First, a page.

While a number of forms and modifications in accordance with the invention have been described, it will be appreciated that the invention is not limited thereto but encompasses all variants and alternatives within the scope of the appended claims.
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|US20100242168 *||Sep 23, 2009||Sep 30, 2010||Corcost Limited||Raiser Seat|
|DE19740536B4 *||Sep 15, 1997||Feb 9, 2006||Castrip, Llc (N.D.Ges.D. Staates Delaware)||Bandgießen|
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|WO2009063452A3 *||Nov 10, 2008||Mar 11, 2010||Nadin Chaliva||Apparatus for moving handicapped person|
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|U.S. Classification||74/105, 297/DIG.10, 248/561, 297/339, 248/575|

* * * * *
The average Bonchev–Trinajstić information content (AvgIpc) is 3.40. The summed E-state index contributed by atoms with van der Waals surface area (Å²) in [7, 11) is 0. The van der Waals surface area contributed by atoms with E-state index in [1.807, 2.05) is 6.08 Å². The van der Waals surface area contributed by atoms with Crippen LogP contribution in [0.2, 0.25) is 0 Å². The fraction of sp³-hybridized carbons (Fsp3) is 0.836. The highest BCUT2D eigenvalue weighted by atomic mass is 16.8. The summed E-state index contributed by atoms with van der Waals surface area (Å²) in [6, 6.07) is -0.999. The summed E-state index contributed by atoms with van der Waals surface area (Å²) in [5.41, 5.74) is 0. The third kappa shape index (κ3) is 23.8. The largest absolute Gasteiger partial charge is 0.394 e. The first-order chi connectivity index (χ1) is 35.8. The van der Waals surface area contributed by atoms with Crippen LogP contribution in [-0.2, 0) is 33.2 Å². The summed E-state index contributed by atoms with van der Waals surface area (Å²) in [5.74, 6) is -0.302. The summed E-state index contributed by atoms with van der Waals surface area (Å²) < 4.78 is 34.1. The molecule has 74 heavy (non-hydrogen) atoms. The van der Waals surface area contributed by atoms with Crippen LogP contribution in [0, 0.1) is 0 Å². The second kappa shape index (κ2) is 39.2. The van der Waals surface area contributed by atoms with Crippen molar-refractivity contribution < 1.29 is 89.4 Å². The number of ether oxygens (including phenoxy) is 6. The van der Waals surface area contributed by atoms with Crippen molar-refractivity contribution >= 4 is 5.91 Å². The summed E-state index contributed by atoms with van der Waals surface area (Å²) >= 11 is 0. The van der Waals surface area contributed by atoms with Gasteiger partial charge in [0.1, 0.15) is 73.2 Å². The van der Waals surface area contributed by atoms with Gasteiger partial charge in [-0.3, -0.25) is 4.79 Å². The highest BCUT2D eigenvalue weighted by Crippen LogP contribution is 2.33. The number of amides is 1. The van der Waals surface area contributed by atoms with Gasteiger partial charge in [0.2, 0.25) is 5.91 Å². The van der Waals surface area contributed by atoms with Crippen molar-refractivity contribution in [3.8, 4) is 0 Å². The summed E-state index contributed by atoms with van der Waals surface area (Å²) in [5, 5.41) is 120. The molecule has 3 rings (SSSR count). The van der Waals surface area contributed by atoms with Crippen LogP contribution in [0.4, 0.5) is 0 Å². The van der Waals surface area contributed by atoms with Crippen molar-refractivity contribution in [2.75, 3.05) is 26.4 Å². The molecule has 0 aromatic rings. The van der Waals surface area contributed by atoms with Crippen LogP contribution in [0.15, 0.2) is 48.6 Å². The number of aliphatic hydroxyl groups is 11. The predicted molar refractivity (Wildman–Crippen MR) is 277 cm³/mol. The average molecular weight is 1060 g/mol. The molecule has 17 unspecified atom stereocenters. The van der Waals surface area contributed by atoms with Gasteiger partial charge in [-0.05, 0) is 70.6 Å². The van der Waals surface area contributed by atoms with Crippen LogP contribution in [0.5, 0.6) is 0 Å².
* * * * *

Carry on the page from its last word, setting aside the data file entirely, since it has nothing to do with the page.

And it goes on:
|International Classification||A47C3/36, F16H21/44, A61G5/14|
|Cooperative Classification||Y10T74/18944, Y10S297/10, A61G5/14|
|Aug 31, 1990||AS||Assignment|
Owner name: INNOVATIVE MEDICAL ENGINEERING, INC., A CORP OF CA
Free format text: ASSIGNMENT OF ASSIGNORS INTEREST.;ASSIGNORS:BENNETT, JOHN E.;KATZIN, LEONARD;REEL/FRAME:005434/0856
Effective date: 19900831
|Sep 28, 1993||AS||Assignment|
Owner name: ZLOTNICK, ALBERT M., CALIFORNIA
Free format text: SECURITY INTEREST;ASSIGNOR:INNOVATIVE MEDICAL ENGINEERING, INC.;REEL/FRAME:006735/0852
Effective date: 19930922
|Nov 16, 1993||CC||Certificate of correction|
|Sep 18, 1995||AS||Assignment|
Owner name: LENJOY ENGINEERING, INC., CALIFORNIA
Free format text: ASSIGNMENT OF ASSIGNORS INTEREST;ASSIGNOR:INNOVATIVE MEDICAL ENGINEERING, INC.;REEL/FRAME:007715/0604
Effective date: 19950907
|Aug 20, 1996||REMI||Maintenance fee reminder mailed|
|Jan 12, 1997||LAPS||Lapse for failure to pay maintenance fees|
|Mar 25, 1997||FP||Expired due to failure to pay maintenance fee|
Effective date: 19970115